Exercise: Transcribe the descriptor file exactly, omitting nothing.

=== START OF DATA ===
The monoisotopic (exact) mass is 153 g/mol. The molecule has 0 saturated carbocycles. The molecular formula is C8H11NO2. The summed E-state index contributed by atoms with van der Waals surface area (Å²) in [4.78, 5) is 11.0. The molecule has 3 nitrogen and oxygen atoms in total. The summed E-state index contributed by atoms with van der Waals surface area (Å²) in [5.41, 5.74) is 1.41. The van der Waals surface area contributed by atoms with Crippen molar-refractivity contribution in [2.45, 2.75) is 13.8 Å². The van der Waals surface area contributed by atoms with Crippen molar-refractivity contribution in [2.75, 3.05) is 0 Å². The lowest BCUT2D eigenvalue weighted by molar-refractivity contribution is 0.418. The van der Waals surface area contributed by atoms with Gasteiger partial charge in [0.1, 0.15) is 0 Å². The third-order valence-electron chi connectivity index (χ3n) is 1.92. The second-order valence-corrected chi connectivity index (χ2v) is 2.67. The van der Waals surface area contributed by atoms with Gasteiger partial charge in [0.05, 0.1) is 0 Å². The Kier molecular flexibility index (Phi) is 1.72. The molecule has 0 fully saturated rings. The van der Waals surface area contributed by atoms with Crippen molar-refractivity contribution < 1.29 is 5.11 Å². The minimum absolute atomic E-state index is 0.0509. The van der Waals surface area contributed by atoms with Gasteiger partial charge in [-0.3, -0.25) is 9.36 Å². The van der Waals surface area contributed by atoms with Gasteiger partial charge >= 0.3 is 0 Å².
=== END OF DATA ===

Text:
The monoisotopic (exact) mass is 153 g/mol. The molecule has 0 saturated carbocycles. The molecular formula is C8H11NO2. The summed E-state index contributed by atoms with van der Waals surface area (Å²) in [4.78, 5) is 11.0. The molecule has 3 nitrogen and oxygen atoms in total. The summed E-state index contributed by atoms with van der Waals surface area (Å²) in [5.41, 5.74) is 1.41. The van der Waals surface area contributed by atoms with Crippen molar-refractivity contribution in [2.45, 2.75) is 13.8 Å². The van der Waals surface area contributed by atoms with Crippen molar-refractivity contribution in [2.75, 3.05) is 0 Å². The lowest BCUT2D eigenvalue weighted by molar-refractivity contribution is 0.418. The van der Waals surface area contributed by atoms with Gasteiger partial charge in [0.1, 0.15) is 0 Å². The third-order valence-electron chi connectivity index (χ3n) is 1.92. The second-order valence-corrected chi connectivity index (χ2v) is 2.67. The van der Waals surface area contributed by atoms with Gasteiger partial charge in [0.05, 0.1) is 0 Å². The Kier molecular flexibility index (Phi) is 1.72. The molecule has 0 fully saturated rings. The van der Waals surface area contributed by atoms with Crippen molar-refractivity contribution < 1.29 is 5.11 Å². The minimum absolute atomic E-state index is 0.0509. The van der Waals surface area contributed by atoms with Gasteiger partial charge in [-0.3, -0.25) is 9.36 Å². The van der Waals surface area contributed by atoms with Gasteiger partial charge >= 0.3 is 0 Å².